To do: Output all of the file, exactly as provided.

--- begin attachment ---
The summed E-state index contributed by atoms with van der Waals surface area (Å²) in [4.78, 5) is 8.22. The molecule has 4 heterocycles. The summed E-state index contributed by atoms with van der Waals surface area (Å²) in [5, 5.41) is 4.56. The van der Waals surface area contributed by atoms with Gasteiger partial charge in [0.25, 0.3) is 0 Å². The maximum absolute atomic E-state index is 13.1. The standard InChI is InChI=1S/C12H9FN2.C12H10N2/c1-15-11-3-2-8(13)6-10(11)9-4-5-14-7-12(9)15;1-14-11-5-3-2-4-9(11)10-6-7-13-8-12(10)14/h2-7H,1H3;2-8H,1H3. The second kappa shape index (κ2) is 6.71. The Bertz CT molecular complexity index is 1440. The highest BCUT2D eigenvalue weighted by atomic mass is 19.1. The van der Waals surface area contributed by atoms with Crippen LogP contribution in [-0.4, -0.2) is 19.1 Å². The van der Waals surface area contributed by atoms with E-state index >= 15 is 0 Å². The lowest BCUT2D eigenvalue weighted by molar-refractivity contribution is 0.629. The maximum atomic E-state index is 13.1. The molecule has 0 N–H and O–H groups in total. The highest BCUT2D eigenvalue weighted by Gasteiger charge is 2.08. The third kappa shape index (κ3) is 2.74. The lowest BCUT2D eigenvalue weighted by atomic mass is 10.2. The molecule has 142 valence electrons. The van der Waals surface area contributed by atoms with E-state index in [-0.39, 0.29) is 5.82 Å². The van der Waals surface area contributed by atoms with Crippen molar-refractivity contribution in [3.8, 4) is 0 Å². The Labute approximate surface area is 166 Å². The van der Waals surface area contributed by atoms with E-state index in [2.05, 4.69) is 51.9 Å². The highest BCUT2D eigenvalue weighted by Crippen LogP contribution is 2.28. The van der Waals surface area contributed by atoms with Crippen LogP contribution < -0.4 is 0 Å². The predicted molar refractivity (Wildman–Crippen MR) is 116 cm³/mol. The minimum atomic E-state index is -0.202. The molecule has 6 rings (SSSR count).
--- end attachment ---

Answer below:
The summed E-state index contributed by atoms with van der Waals surface area (Å²) in [4.78, 5) is 8.22. The molecule has 4 heterocycles. The summed E-state index contributed by atoms with van der Waals surface area (Å²) in [5, 5.41) is 4.56. The van der Waals surface area contributed by atoms with Gasteiger partial charge in [0.25, 0.3) is 0 Å². The maximum absolute atomic E-state index is 13.1. The standard InChI is InChI=1S/C12H9FN2.C12H10N2/c1-15-11-3-2-8(13)6-10(11)9-4-5-14-7-12(9)15;1-14-11-5-3-2-4-9(11)10-6-7-13-8-12(10)14/h2-7H,1H3;2-8H,1H3. The second kappa shape index (κ2) is 6.71. The Bertz CT molecular complexity index is 1440. The highest BCUT2D eigenvalue weighted by atomic mass is 19.1. The van der Waals surface area contributed by atoms with Crippen LogP contribution in [-0.4, -0.2) is 19.1 Å². The van der Waals surface area contributed by atoms with E-state index >= 15 is 0 Å². The lowest BCUT2D eigenvalue weighted by molar-refractivity contribution is 0.629. The maximum atomic E-state index is 13.1. The molecule has 0 N–H and O–H groups in total. The highest BCUT2D eigenvalue weighted by Gasteiger charge is 2.08. The third kappa shape index (κ3) is 2.74. The lowest BCUT2D eigenvalue weighted by atomic mass is 10.2. The molecule has 142 valence electrons. The van der Waals surface area contributed by atoms with E-state index in [-0.39, 0.29) is 5.82 Å². The van der Waals surface area contributed by atoms with Crippen molar-refractivity contribution in [3.8, 4) is 0 Å². The Labute approximate surface area is 166 Å². The van der Waals surface area contributed by atoms with E-state index in [2.05, 4.69) is 51.9 Å². The highest BCUT2D eigenvalue weighted by Crippen LogP contribution is 2.28. The van der Waals surface area contributed by atoms with Crippen LogP contribution < -0.4 is 0 Å². The predicted molar refractivity (Wildman–Crippen MR) is 116 cm³/mol. The minimum atomic E-state index is -0.202. The molecule has 6 rings (SSSR count).